Arts commission honors Peter Gries
By PAT MUIR. Ellensburg Daily Record, April 3, 2003
Surely there must be someone more deserving - that's what Peter Gries thought when he learned he had been named City Arts Treasure by the Ellensburg Arts Commission.
Gries, chairman of Central Washington University's music department, said he didn't understand how he had been selected for the honor, which is given annually to someone who has contributed to the local arts scene.
"I used to do an awful lot in the community, direct high school musicals, direct summer plays. So I used to do a lot of that," he said. "But since I became chair of the music department, I've been there 12 hours a day."
Gries became chairman of the music department in 1999, but before that he had been involved in music and theater in the community for 25 years. So maybe this honor is kind of a lifetime achievement award, he said.
"In that sense, I guess it's OK," Gries conceded. "That's the only excuse I can think of."
Oh, there's another thing, too.
Peter's wife, Peggy Gries, is also a CWU music instructor. Like Peter - at least before he became chairman of the department - she is active in the community. For Christmas 1988 she organized Lessons and Carols at Grace Episcopal Church, an event she has reprised each year since then.
"You might say I was significant in supporting arts in the community by marrying my wife and bringing her here," he said.
That's modesty talking, though. In addition to his work at Central, which itself has contributed to the local arts scene, Gries has coordinated community concerts, acted in Laughing Horse Theater productions and helped with Central theater productions.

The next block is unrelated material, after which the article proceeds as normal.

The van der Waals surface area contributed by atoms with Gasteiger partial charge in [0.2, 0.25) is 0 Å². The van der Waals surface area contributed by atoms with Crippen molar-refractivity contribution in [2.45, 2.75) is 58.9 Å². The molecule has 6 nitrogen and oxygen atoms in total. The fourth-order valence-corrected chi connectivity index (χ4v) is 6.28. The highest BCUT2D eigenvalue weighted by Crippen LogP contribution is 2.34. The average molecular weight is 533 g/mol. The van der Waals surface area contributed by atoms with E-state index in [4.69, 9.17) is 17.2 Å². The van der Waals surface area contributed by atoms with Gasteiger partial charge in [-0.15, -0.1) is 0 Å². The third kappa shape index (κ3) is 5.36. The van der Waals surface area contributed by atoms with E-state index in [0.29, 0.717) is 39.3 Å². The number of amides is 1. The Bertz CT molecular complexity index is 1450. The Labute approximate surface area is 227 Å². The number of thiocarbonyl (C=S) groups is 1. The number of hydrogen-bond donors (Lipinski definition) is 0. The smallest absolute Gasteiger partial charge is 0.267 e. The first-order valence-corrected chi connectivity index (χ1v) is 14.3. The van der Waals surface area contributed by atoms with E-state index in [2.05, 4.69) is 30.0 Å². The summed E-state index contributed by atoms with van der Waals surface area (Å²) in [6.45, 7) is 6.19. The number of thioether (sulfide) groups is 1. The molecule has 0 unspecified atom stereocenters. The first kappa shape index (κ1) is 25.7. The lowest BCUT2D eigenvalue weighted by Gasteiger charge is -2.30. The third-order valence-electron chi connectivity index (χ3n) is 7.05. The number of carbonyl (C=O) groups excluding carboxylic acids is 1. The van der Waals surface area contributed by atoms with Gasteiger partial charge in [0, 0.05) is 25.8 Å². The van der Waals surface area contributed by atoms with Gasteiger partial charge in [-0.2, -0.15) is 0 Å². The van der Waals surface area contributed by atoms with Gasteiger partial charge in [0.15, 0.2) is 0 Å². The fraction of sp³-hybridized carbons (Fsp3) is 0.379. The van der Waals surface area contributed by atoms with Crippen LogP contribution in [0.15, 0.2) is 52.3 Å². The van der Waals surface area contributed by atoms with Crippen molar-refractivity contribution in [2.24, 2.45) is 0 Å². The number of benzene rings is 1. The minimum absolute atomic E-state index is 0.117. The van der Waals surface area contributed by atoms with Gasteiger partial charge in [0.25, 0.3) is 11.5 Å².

"I played a role in the musical arts in this community for almost 30 years," he said. But since taking over the top spot at the CWU department, "I've just had no time to be active in the community as much as in previous years."
In nominating him for the honor, Becky Craig, president of the Laughing Horse Arts Foundation, wrote a letter including praise from several local arts supporters.
"His community work is excellent. So He has also been instrumental in bringing outside arts groups to the valley," wrote Jim Hawkins, the CWU professor and world-renowned puppet maker who was City Arts Treasure last year.
CWU music professor Hal Ott wrote that Gries had contributed far beyond the scope of his job at Central.
"He has made this community a better place to live," Ott wrote.
Cathy Gibb, who herself often participates in local musical theater productions, wrote that Gries is more than qualified for the award.
"Peter is the type of Renaissance man that exemplifies this award," she wrote. "He spends so much of his time encouraging others in the arts as well as participating in artistic endeavors himself that the award would be well-deserved."
Gries said he has attended previous City Art Treasure receptions, but never expected to be so honored himself. Now that he has been, it's still hard for him to believe, he said.
That's not to say he doesn't appreciate it.
"I'm really touched by the award," he said. "It really is quite an honor."
E-mail Pat Muir at: firstname.lastname@example.org
The world-renowned Aspen String Trio will bring its special brand of musical excellence to Central“Firefighter’s Creed” Chosen For National Music Publishing Release
The evocative, haunting strains of "Firefighter's Creed" will soon be available to vocalists all oveCWU Explores The Immigrant Experience Through Music
As part of a campus-wide dialogue on migration, the Central Washington University Department of Musi